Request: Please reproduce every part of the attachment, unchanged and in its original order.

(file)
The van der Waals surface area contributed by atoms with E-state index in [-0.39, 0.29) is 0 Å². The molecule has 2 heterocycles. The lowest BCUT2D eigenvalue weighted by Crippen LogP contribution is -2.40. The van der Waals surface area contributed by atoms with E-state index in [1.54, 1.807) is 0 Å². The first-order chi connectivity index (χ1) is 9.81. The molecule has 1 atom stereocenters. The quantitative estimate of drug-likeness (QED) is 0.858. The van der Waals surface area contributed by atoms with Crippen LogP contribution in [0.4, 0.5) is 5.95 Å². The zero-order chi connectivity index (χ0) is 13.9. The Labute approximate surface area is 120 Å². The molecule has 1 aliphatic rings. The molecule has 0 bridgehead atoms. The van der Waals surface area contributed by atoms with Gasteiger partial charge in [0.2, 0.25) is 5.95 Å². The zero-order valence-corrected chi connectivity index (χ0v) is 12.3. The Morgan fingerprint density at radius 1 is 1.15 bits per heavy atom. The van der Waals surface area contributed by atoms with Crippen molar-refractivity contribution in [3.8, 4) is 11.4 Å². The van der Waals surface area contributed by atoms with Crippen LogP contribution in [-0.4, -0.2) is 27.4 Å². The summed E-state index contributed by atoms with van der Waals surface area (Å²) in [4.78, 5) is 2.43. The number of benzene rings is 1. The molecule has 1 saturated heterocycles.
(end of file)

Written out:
The van der Waals surface area contributed by atoms with E-state index in [-0.39, 0.29) is 0 Å². The molecule has 2 heterocycles. The lowest BCUT2D eigenvalue weighted by Crippen LogP contribution is -2.40. The van der Waals surface area contributed by atoms with E-state index in [1.54, 1.807) is 0 Å². The first-order chi connectivity index (χ1) is 9.81. The molecule has 1 atom stereocenters. The quantitative estimate of drug-likeness (QED) is 0.858. The van der Waals surface area contributed by atoms with Crippen LogP contribution in [0.4, 0.5) is 5.95 Å². The zero-order chi connectivity index (χ0) is 13.9. The Labute approximate surface area is 120 Å². The molecule has 1 aliphatic rings. The molecule has 0 bridgehead atoms. The van der Waals surface area contributed by atoms with Gasteiger partial charge in [0.2, 0.25) is 5.95 Å². The zero-order valence-corrected chi connectivity index (χ0v) is 12.3. The Morgan fingerprint density at radius 1 is 1.15 bits per heavy atom. The van der Waals surface area contributed by atoms with Crippen molar-refractivity contribution in [3.8, 4) is 11.4 Å². The van der Waals surface area contributed by atoms with Crippen LogP contribution in [-0.4, -0.2) is 27.4 Å². The summed E-state index contributed by atoms with van der Waals surface area (Å²) in [4.78, 5) is 2.43. The number of benzene rings is 1. The molecule has 1 saturated heterocycles.